Longman Dictionary of Contemporary English homepage

Topic: MATHS

Date: 1200-1300
Language: Old French
Origin: contenir, from Latin continere 'to hold together, hold in, contain', from com- ( COM-) + tenere 'to hold'

contain

verb
     
con‧tain S2 W1 [transitive]
1

container/place

if something such as a bag, box, or place contains something, that thing is inside it:
The thieves stole a purse containing banknotes.
The museum contains a number of original artworks.
2

writing/speech

if a document, book, speech etc contains something, that thing is included in it:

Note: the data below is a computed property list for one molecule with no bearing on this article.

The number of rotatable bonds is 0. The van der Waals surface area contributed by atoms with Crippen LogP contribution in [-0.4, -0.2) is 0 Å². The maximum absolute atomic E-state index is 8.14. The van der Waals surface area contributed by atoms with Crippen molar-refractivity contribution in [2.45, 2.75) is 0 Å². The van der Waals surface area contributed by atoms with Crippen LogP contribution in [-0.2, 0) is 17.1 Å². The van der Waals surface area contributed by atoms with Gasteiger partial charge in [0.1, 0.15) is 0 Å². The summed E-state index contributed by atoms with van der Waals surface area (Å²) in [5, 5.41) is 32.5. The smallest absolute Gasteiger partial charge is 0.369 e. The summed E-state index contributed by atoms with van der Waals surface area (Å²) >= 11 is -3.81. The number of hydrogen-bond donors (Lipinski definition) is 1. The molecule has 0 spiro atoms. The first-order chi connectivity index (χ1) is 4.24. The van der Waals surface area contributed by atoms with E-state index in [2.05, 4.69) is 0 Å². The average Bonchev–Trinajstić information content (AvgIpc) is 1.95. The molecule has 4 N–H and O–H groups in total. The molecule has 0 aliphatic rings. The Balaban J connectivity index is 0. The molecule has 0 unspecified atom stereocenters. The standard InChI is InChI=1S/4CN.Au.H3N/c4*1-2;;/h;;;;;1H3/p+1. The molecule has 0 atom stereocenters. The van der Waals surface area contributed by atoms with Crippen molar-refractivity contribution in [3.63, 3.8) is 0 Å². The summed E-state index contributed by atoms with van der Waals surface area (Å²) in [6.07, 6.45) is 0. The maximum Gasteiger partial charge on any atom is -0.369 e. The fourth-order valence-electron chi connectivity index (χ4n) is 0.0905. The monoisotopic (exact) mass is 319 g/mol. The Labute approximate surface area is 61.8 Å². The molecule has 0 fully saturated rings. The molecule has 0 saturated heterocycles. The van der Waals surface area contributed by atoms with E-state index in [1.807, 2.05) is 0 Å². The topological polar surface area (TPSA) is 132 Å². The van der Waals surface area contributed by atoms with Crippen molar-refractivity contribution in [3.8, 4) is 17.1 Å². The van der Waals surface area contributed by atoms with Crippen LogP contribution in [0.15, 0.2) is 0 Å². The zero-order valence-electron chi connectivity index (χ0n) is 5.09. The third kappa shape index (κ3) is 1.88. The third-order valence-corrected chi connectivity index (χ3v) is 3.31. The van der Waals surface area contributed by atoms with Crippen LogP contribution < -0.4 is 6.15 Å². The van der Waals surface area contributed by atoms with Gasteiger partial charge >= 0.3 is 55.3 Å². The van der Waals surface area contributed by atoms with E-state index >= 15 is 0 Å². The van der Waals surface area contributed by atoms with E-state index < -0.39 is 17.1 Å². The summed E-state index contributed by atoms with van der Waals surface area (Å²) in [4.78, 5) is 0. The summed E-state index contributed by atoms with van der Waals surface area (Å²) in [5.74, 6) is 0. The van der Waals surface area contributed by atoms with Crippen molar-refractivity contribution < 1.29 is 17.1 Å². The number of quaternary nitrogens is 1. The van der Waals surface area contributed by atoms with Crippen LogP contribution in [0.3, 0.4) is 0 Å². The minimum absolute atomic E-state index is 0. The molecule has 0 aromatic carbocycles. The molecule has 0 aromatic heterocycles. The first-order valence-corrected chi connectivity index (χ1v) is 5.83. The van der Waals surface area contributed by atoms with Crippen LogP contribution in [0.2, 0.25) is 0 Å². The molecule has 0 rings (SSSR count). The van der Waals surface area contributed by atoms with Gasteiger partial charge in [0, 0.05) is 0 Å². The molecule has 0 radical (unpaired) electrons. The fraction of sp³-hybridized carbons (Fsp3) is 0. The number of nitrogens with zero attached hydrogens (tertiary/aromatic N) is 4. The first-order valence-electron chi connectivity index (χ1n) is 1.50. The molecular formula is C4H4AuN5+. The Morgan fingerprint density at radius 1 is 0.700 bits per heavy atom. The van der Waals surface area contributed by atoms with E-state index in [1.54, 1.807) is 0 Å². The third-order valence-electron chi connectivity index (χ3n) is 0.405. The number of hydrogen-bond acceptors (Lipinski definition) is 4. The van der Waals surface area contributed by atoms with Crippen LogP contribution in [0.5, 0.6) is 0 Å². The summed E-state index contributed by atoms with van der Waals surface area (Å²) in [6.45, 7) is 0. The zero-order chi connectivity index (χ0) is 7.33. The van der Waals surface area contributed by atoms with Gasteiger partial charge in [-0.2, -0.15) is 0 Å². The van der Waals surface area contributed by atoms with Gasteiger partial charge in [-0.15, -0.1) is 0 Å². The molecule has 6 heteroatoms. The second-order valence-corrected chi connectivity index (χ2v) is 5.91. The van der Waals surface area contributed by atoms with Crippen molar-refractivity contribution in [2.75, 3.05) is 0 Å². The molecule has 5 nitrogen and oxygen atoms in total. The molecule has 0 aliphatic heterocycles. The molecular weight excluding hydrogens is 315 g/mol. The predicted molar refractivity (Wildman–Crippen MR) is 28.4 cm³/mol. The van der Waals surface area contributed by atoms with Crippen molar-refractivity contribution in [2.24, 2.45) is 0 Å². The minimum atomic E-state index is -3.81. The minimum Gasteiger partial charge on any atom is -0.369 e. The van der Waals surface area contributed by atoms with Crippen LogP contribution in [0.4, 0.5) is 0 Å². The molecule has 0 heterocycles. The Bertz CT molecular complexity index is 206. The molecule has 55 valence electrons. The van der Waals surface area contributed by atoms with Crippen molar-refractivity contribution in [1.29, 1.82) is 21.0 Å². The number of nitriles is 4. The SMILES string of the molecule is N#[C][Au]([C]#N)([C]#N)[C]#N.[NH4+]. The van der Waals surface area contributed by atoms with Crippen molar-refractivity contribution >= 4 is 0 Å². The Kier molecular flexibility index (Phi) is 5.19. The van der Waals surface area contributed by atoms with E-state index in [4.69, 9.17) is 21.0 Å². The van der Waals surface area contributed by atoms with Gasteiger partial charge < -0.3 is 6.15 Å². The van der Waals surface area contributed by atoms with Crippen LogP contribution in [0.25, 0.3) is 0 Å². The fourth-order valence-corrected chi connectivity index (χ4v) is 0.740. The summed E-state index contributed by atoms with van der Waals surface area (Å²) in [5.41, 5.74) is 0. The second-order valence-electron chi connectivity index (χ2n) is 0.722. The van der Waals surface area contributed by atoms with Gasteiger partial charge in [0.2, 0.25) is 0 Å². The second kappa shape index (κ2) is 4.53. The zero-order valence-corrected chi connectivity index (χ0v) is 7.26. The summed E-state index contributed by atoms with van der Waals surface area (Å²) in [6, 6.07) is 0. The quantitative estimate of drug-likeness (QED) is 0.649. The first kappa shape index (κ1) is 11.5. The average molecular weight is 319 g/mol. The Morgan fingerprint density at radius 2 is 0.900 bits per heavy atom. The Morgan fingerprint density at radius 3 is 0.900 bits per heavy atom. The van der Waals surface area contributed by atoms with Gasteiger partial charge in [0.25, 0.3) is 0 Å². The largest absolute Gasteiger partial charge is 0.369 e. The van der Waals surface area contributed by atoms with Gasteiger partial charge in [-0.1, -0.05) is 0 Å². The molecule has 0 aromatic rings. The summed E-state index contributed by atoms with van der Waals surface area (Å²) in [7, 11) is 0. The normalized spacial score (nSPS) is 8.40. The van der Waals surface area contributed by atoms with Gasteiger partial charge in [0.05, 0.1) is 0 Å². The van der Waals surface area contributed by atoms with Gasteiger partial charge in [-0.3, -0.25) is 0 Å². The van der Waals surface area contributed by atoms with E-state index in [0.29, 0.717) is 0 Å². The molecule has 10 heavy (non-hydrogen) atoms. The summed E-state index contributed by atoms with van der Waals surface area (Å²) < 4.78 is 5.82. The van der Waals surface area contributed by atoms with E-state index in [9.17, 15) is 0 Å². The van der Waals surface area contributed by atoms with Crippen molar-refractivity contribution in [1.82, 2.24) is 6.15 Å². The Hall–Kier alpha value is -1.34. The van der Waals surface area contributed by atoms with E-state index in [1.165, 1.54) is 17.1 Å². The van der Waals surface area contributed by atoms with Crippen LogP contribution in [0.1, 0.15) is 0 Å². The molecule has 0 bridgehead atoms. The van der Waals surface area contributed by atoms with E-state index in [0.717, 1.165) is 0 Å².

The letter contained information about Boulestin's legal affairs.
be contained in/within something
The proposed changes are contained in a policy statement.
3

substance

if a substance contains something, that thing is part of it:
This product may contain nuts.
4

control feelings

to control strong feelings of anger, excitement etc:
Jane couldn't contain her amusement any longer.
contain yourself
He was so excited he could hardly contain himself.
5

stop something

to stop something from spreading or escaping:
Doctors are struggling to contain the epidemic.
measures aimed at containing political opposition
self-contained
6

maths

technicalHM to surround an area or an angle:
How big is the angle contained by these two sides?
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